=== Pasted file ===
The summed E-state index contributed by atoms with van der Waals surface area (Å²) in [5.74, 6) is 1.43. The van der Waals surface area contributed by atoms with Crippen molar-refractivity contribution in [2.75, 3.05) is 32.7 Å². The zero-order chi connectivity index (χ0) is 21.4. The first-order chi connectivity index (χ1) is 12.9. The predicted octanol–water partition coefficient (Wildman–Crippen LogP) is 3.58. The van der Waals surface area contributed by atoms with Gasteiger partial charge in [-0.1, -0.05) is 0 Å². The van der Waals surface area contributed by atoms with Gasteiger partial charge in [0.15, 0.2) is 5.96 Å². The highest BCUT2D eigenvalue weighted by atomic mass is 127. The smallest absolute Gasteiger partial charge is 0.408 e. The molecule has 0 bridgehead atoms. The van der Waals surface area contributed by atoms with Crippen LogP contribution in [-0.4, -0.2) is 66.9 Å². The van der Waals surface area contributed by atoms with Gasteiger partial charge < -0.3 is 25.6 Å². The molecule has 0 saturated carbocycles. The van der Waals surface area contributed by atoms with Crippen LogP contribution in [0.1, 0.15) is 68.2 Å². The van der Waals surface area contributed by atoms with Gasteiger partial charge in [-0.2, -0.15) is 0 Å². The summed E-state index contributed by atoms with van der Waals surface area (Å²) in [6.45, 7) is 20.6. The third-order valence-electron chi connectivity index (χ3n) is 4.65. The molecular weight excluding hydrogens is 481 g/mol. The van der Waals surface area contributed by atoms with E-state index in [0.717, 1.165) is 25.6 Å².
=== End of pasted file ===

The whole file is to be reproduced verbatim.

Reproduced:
The summed E-state index contributed by atoms with van der Waals surface area (Å²) in [5.74, 6) is 1.43. The van der Waals surface area contributed by atoms with Crippen molar-refractivity contribution in [2.75, 3.05) is 32.7 Å². The zero-order chi connectivity index (χ0) is 21.4. The first-order chi connectivity index (χ1) is 12.9. The predicted octanol–water partition coefficient (Wildman–Crippen LogP) is 3.58. The van der Waals surface area contributed by atoms with Gasteiger partial charge in [-0.1, -0.05) is 0 Å². The van der Waals surface area contributed by atoms with Gasteiger partial charge in [0.15, 0.2) is 5.96 Å². The highest BCUT2D eigenvalue weighted by atomic mass is 127. The smallest absolute Gasteiger partial charge is 0.408 e. The molecule has 0 bridgehead atoms. The van der Waals surface area contributed by atoms with Crippen LogP contribution in [-0.4, -0.2) is 66.9 Å². The van der Waals surface area contributed by atoms with Gasteiger partial charge < -0.3 is 25.6 Å². The molecule has 0 saturated carbocycles. The van der Waals surface area contributed by atoms with Crippen LogP contribution in [0.1, 0.15) is 68.2 Å². The van der Waals surface area contributed by atoms with Gasteiger partial charge in [-0.2, -0.15) is 0 Å². The summed E-state index contributed by atoms with van der Waals surface area (Å²) in [6.45, 7) is 20.6. The third-order valence-electron chi connectivity index (χ3n) is 4.65. The molecular weight excluding hydrogens is 481 g/mol. The van der Waals surface area contributed by atoms with E-state index in [0.717, 1.165) is 25.6 Å².